We focused on three of the dominant macrophyte taxa in the region, all of which are widely distributed (cosmopolitan), and capture macrophyte production from both protected and exposed shorelines. The macrophyte end-member consisted of eelgrass (Zostera marina), rockweed (Fucus spp.), and sea lettuce (Ulva spp.) (Froese et al., 2019). Zostera marina is a flowering angiosperm that grows in soft sediment. A shoot blade emerges from its rhizome, which provides attachment to the benthos. It prefers protected waters, but is also found in deeper (e.g., 2-5 m), high current and wave-exposed waters in this region (Monteith et al., 2019). Z. marina grows year-round with blade production rates increasing during the summer months (Monteith et al., 2019). Fucus spp. is a genus of brown algae that grows attached to rocky shores and boulders along both protected and exposed shorelines. Fucus spp. cover is found throughout the year, but its density increases in summer (Froese et al., 2020). Ulva spp. is a green algae, which can grow in both protected and exposed shores. Ulva spp. biomass and density exhibits the strongest seasonal peak in summer between these three species. Samples were collected between 06-Jul-2015 and 24-Aug-2017 across a variety of different nearshore habitats.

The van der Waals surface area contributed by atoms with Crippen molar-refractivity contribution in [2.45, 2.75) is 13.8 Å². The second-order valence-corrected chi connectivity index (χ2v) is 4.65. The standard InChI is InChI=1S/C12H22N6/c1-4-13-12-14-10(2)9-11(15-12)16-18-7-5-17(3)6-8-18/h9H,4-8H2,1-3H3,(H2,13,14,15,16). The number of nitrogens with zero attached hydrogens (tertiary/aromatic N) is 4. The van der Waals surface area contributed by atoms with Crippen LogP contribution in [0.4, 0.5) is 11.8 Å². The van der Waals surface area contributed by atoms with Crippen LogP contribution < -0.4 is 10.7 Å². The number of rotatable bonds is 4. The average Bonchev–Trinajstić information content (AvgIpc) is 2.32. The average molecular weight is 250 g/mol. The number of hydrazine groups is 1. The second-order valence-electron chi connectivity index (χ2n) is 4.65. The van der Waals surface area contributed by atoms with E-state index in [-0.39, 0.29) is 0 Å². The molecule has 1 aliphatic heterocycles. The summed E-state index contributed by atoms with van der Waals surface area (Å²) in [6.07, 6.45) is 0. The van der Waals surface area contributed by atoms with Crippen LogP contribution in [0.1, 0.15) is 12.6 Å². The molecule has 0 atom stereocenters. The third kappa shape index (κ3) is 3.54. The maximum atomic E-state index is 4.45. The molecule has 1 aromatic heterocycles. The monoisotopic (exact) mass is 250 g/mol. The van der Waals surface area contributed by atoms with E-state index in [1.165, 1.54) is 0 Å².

Sampling methods varied somewhat depending on the habitat, survey program, and target species, as detailed in the associated data package (Froese et al., 2019). Whole shoots (new and third blades), single branches, and blade sections were sampled for the Z. marina, Fucus spp. and Ulva spp., respectively. Only living tissues were sampled from all specimens.
2.2.3 Watershed End-Member Collection
Bulk freshwater samples were collected in triple-rinsed bottles from the main stem of the Koeye River, streams 626, 1015, 844, and 703 on Calvert and Hecate Islands, and the Wannock River (Table S1). Operationally, the watershed end-member therefore includes soil organic matter, terrestrial detritus (e.g., leaf and conifer needles), freshwater phytoplankton and macrophytes, and glacial exports. Samples were kept cool and out of the light until processing within six hours of collection at the Hakai Calvert Island Ecological Observatory. Sampling of each river/stream system occurred on an approximately monthly basis between 13-Jun-2018 and 14-Nov-2018, 22-Jan-2015 and 24-Feb-2017, and 10-Jun-2018 and 17-Nov-2018 for the Koeye River, Calvert/Hecate Island streams, and the Wannock River, respectively.